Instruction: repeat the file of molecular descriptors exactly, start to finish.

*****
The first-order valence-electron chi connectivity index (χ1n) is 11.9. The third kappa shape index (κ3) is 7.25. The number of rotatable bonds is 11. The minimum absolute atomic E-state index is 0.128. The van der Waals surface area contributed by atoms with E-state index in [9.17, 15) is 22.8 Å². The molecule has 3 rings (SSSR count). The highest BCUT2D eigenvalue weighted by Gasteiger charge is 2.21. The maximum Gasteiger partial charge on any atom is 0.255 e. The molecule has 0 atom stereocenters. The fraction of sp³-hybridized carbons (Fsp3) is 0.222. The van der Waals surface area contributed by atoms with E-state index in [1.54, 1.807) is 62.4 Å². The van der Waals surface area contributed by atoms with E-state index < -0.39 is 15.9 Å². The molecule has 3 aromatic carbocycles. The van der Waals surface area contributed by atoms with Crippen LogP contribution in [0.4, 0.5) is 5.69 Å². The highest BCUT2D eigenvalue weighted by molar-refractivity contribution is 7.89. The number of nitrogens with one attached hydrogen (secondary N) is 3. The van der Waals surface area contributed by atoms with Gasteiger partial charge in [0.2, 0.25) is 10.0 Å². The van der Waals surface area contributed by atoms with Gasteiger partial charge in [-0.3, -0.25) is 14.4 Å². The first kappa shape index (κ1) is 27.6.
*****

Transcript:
The first-order valence-electron chi connectivity index (χ1n) is 11.9. The third kappa shape index (κ3) is 7.25. The number of rotatable bonds is 11. The minimum absolute atomic E-state index is 0.128. The van der Waals surface area contributed by atoms with E-state index in [9.17, 15) is 22.8 Å². The molecule has 3 rings (SSSR count). The highest BCUT2D eigenvalue weighted by Gasteiger charge is 2.21. The maximum Gasteiger partial charge on any atom is 0.255 e. The molecule has 0 atom stereocenters. The fraction of sp³-hybridized carbons (Fsp3) is 0.222. The van der Waals surface area contributed by atoms with E-state index in [1.54, 1.807) is 62.4 Å². The van der Waals surface area contributed by atoms with E-state index < -0.39 is 15.9 Å². The molecule has 3 aromatic carbocycles. The van der Waals surface area contributed by atoms with Crippen LogP contribution in [0.4, 0.5) is 5.69 Å². The highest BCUT2D eigenvalue weighted by molar-refractivity contribution is 7.89. The number of nitrogens with one attached hydrogen (secondary N) is 3. The van der Waals surface area contributed by atoms with Gasteiger partial charge in [0.2, 0.25) is 10.0 Å². The van der Waals surface area contributed by atoms with Gasteiger partial charge in [-0.3, -0.25) is 14.4 Å². The first kappa shape index (κ1) is 27.6.